Even in the United States, where a certain wild-west ethic is allowed in the courtroom, Nel’s approach would have crossed the line.

While a point of pride for many South Africans (details and more details). Nel’s cross-examination was no advocacy achievement. Real trial lawyers know it is easy to humiliate a witness. It is much tougher to be fair while dissecting the witness’ evidence.

The facts could have done the talking in the case against Oscar Pistorius.

Nel had a compelling case for deliberate murder: a shooting without an apparent attempt to check first for the deceased by a defendant skilled with guns, extrinsic evidence of a heated argument just before the shooting and a defendant known for his temper (details and more details). Pistorius’ story had problems. But Nel committed the cardinal error of overzealous lawyers: he abandoned objectivity. He pursued Pistorius as if he had a personal stake in the outcome.

A criminal prosecution is not a street brawl. The community commits to a fair trial in exchange for the right to take away the citizen’s liberty.  A key feature of those fair trials is an independent-thinking, fair prosecutor.  Inquiries into wrongful convictions show that “tunnel vision” affects prosecutors who become fixated on “besting” a defendant, abandoning independence and objectivity (see Morin Inquiry and Marshall Inquiry). All lawyers in a criminal case must be fair to witnesses but the prosecutor’s duty is part of the constitutional right to a fair trial in Canada (see also R v Prokofiew and R v Noble). The American Bar Association’s rules impose similar obligations on American prosecutors (details). While Crown and defence counsel are entitled to be zealous advocates, the model is asymmetrical: the Crown must also be a minister of justice in the courtroom. The “win at all costs” mentality is foreign to Canadian Crown counsel.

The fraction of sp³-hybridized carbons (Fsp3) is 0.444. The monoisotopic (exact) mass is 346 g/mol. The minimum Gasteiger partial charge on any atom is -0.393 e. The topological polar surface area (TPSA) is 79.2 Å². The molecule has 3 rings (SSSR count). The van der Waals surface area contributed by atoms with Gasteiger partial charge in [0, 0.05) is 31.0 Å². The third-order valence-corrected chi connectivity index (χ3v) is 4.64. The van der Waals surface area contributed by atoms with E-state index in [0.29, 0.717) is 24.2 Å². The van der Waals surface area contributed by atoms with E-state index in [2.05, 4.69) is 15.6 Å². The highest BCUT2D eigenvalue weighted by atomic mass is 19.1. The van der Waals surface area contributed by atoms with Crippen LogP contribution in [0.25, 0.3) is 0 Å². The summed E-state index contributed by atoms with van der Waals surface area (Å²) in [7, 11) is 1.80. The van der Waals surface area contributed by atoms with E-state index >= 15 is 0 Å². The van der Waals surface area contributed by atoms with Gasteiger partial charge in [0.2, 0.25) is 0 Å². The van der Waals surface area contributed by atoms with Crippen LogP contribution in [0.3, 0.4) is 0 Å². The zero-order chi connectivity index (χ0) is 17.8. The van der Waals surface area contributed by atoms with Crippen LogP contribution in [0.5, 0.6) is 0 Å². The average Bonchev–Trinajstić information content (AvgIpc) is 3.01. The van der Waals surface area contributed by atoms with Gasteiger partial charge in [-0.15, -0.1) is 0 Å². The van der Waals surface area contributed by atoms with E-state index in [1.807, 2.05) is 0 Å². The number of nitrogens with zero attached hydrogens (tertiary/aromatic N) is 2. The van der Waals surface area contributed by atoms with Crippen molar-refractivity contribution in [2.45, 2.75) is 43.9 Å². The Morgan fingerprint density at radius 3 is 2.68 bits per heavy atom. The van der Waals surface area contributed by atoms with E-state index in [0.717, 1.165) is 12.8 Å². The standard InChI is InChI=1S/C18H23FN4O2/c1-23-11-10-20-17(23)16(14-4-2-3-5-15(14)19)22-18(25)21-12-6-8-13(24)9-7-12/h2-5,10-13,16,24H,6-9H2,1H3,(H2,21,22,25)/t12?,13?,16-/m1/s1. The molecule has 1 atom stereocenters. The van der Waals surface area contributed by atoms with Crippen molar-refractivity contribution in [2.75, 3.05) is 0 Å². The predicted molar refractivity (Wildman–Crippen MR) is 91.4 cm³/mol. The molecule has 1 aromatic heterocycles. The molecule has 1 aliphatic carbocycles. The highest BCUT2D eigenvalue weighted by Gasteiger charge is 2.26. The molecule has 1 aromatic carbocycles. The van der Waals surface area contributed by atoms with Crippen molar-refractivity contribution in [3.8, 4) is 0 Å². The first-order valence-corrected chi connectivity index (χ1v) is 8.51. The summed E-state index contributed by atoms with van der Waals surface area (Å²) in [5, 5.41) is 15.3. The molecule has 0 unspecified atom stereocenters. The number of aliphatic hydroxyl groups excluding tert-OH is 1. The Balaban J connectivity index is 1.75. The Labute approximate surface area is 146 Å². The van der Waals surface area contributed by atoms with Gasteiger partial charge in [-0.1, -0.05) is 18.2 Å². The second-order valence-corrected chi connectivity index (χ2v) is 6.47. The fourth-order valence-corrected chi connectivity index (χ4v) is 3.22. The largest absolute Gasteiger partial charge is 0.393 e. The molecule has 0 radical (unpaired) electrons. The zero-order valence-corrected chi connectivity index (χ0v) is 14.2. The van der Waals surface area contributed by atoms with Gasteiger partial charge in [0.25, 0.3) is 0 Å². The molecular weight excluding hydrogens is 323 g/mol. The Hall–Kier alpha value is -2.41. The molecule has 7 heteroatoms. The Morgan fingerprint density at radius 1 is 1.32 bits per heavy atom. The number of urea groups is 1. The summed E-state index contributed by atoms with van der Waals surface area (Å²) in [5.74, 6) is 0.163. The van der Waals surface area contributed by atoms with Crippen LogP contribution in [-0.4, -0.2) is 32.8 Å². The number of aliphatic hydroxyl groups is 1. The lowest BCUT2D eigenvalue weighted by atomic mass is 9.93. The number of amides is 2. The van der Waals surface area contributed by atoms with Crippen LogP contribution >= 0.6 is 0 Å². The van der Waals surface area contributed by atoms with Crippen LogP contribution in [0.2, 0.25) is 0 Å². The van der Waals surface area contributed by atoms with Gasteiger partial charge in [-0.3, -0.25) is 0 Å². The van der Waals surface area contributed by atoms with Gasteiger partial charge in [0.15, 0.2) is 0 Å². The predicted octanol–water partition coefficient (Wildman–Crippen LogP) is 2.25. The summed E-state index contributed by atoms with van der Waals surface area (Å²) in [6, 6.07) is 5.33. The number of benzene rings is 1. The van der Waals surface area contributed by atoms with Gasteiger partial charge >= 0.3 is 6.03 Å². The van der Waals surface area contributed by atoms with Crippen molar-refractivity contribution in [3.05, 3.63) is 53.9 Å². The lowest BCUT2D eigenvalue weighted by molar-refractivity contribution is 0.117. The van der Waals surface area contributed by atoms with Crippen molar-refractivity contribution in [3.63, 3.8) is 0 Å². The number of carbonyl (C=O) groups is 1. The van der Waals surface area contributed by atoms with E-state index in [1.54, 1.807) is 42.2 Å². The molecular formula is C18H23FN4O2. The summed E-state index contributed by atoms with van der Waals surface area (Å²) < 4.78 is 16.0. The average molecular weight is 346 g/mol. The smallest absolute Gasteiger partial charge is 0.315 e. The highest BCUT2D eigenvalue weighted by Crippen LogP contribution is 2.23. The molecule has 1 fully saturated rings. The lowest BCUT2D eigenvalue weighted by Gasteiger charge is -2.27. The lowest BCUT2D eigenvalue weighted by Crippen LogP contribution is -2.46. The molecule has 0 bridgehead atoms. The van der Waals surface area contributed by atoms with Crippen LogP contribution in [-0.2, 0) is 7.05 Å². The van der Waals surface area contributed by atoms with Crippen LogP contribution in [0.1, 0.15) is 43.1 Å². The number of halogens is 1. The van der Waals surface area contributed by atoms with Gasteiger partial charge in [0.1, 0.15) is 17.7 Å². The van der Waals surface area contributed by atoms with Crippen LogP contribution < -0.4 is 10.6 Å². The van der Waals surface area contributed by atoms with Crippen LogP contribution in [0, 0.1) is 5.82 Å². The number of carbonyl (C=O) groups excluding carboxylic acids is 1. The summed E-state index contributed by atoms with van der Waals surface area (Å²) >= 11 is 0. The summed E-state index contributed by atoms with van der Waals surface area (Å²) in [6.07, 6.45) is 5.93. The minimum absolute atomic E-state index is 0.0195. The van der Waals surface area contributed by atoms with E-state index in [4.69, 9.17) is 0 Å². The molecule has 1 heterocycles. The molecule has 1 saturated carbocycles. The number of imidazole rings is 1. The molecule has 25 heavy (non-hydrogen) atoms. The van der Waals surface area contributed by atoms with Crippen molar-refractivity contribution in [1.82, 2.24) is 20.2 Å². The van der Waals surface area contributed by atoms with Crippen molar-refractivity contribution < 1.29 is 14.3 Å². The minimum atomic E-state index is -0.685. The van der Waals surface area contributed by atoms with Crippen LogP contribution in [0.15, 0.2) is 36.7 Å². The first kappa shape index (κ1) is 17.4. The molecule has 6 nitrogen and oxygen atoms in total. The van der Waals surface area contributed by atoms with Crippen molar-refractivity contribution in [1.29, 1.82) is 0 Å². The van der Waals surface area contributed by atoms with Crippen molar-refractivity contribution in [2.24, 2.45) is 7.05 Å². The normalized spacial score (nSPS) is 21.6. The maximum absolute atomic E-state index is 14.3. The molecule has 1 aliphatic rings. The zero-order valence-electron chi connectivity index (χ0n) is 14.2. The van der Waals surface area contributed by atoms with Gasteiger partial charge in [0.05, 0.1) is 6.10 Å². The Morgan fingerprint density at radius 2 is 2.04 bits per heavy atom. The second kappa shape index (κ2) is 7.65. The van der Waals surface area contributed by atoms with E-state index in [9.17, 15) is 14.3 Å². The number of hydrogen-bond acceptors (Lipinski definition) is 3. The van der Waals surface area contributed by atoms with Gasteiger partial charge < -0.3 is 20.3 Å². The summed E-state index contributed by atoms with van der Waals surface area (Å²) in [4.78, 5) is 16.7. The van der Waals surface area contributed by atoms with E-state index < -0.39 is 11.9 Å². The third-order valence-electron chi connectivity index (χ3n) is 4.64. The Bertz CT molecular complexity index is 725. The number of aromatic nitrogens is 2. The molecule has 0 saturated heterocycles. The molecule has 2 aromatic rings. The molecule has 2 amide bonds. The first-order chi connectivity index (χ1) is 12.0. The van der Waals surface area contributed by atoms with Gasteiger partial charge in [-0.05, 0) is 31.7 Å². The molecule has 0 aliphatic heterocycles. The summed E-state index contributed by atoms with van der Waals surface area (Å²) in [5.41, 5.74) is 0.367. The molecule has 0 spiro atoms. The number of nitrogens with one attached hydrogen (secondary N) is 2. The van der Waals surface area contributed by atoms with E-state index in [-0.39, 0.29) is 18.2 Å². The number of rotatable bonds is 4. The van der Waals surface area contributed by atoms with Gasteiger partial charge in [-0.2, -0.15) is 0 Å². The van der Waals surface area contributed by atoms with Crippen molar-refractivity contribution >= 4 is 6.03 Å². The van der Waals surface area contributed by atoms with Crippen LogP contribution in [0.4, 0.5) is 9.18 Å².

The obligation of the prosecutor to behave fairly is especially engaged when he or she is cross-examining a defendant. Deliberately humiliating or laughing at a witness is atrocious behaviour – especially when, as Pistorius reminded Nel, the witness is on trial for his life.

As he cross-examined Pistorius, Nel offered his opinion on Pistorius’ evidence and his choices. Under Canadian law he would be flirting with a mistrial. Canadian appeal courts overturn convictions even for serious offences when the Crown crosses this line. In R. v. L.(L.), the Ontario Court of Appeal reversed a conviction because the Crown repeatedly demeaned defence witnesses, expressed his opinion that the defendant was guilty and editorialized about the defendant’s evidence. In R. v. D.M.B, the same Court overturned a conviction for sexual offences partially because the Crown’s closing address was filled with personal opinion about the defendant’s credibility and his guilt.